Two male players, American Don Budge, and our own immortal Rod Laver, etched their names in history as the holders of a grand slam, the winner of the championships of Australia, France, Wimbledon and USA, in a calendar year. Laver, in fact did it twice, once as an amateur, and once as a professional.
The two closest to emulating that feat were Aussies Lew Hoad and Jack Crawford, also great players, who both fell at the very last hurdle, the final of the US Open.
Novak Djokovic looks on during a practice session prior to the start of the 2021 US Open.Credit:Getty Images
Which fate awaits Novak Djokovic at the US Open, which begins on Monday? With history on the line, will he seal his greatness, or, too, fall agonisingly short?
As Aussies, though, we will be transfixed by the quest of women’s favourite Ash Barty, Wimbledon champion and world No.1, as she endeavours to take the third step towards a “career” grand slam. And rightly so.
Yet the main narrative, the biggest story of the year in tennis, if not all of sports, surrounds Djokovic’s quest to win the calendar grand slam. Not only would he achieve what neither Roger Federer nor Rafa Nadal were able to do, it would break the deadlock he currently shares with Federer and Nadal, with all sitting on 20 majors, the metric which most pundits, including myself, believe is the truest in determining the GOAT – the greatest of all time.
Let’s take a closer look at 2021, and the numbers. At the beginning, on the back of the humiliation of Djokovic being defaulted at the US Open, Federer and Nadal were fully committed to the tour and both sitting on 20 majors, with Djokovic, just one year younger than Nadal, in their wake on 17. Plus, Nadal was the overwhelming favourite for the French Open, with Federer well in the mix for Wimbledon.
Djokovic set aside the backlash from New York and came to Australia with renewed spirit. He even started a player association in his sparing time. His lopsided victory over Daniil Medvedev, for his ninth Australian Open title, was the best answer to his critics, and moved his number to 18 in the GOAT race.
On to Roland-Garros, which was extraordinary for two reasons. The first was that Federer chose not to play the second week in order to save himself for Wimbledon. This decision raised a lot of eyebrows, including my own, but Federer certainly had enough credits to get away with it.
The second was not Djokovic’s comeback victory from two sets down over Stefanos Tsitsipas in the final, but his stunning match with Nadal in the semis. To win, only his absolute best would give him a chance. He delivered, with that third set the best set of tennis I have ever seen. That second French Open moved him to number 19.
On to Wimbledon, after only a two-week break. With Nadal absent, all eyes were on Federer who, after looking in good form, lost in the quarter-finals in straight sets to Hubert Hurkacz. From that shock, attention swiftly moved back to Djokovic. Once again he delivered, emphatically winning his sixth Wimbledon, and joining Federer and Nadal on number 20.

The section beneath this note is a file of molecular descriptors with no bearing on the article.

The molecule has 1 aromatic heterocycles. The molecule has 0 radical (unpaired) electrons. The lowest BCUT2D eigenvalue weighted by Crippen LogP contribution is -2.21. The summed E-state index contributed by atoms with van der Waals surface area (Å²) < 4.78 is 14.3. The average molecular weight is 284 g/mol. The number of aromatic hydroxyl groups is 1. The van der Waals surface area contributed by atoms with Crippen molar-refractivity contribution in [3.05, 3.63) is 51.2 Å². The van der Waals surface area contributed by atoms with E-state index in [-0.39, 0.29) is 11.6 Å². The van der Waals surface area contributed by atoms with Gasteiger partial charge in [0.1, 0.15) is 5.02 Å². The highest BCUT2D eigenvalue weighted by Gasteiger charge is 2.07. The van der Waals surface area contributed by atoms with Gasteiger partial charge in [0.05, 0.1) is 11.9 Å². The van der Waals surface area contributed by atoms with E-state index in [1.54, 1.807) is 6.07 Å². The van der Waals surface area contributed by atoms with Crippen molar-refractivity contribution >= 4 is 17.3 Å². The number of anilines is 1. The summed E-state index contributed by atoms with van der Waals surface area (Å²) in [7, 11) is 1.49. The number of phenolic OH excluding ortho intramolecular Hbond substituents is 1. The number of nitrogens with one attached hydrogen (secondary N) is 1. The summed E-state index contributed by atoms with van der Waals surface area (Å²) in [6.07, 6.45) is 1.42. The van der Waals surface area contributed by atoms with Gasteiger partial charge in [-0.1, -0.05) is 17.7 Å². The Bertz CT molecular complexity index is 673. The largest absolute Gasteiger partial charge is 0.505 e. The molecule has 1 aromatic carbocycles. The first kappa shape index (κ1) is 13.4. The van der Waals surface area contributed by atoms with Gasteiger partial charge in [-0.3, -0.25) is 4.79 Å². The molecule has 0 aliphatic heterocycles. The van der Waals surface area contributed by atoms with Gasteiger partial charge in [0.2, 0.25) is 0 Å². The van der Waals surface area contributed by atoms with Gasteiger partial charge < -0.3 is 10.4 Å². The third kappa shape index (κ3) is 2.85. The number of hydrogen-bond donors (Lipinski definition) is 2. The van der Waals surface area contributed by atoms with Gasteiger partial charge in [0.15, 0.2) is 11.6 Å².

Rafael Nadal in practice during the National Bank Open in Toronto recently.Credit:The Canadian Press/AP
From there the focus was the Olympics, with Djokovic endeavouring to send a gold medal, like Federer and Nadal, to the pool room. It was not to be, and much has been made as to whether such profound disappointment to the proud Serb will hinder his mental state in New York. My take is the opposite. After such success, and the much publicised adulation by so many Olympians, although losing in Tokyo was far removed from what he wanted, it was maybe what he needed. It reminded him that nothing is a given, and that he needs to regroup for his date with destiny.
Now the US Open is nigh. Nadal is absent and Federer is having more knee surgery. Sadly, and harsh as it may seem, the magical era of “The Big Three”, and the three-way GOAT race, has ended. We can but hope that we will see Roger grace the courts once more but, by his own admission, it’s unlikely to be vying for more major titles.
However, Rafa’s situation is different. As he puts it, himself, he has two more “exciting” years left. That’s code for winning one or two more French Opens. So, for me, it’s now down to a two-way GOAT race, unless all are beached on 20, which no fair-minded sports lover could begrudge. Only when the sun sets on the sum total of their entire careers will we truly know the answer.
Therefore, eyes in New York are on Djokovic. He is the favourite and has the chance to complete this year what we haven’t seen in men’s tennis for over 50 years, and to move from 17 to 21 alone and atop the pedestal, for now, on the back of a calendar year grand slam.
In his way are the far younger lions … Andrey Rublev, plus Medvedev, Tsitsipas and Olympic gold medallistAlexander Zverev, all in good form and, importantly, a trio having tasted the bitterness of defeat in a grand slam final, an experience they will have learned much from.
My expectation is that Djokovic will be in the final, facing one of them. The pressure, with a grand slam on the line, will be something else.
Let’s watch it all unfold.
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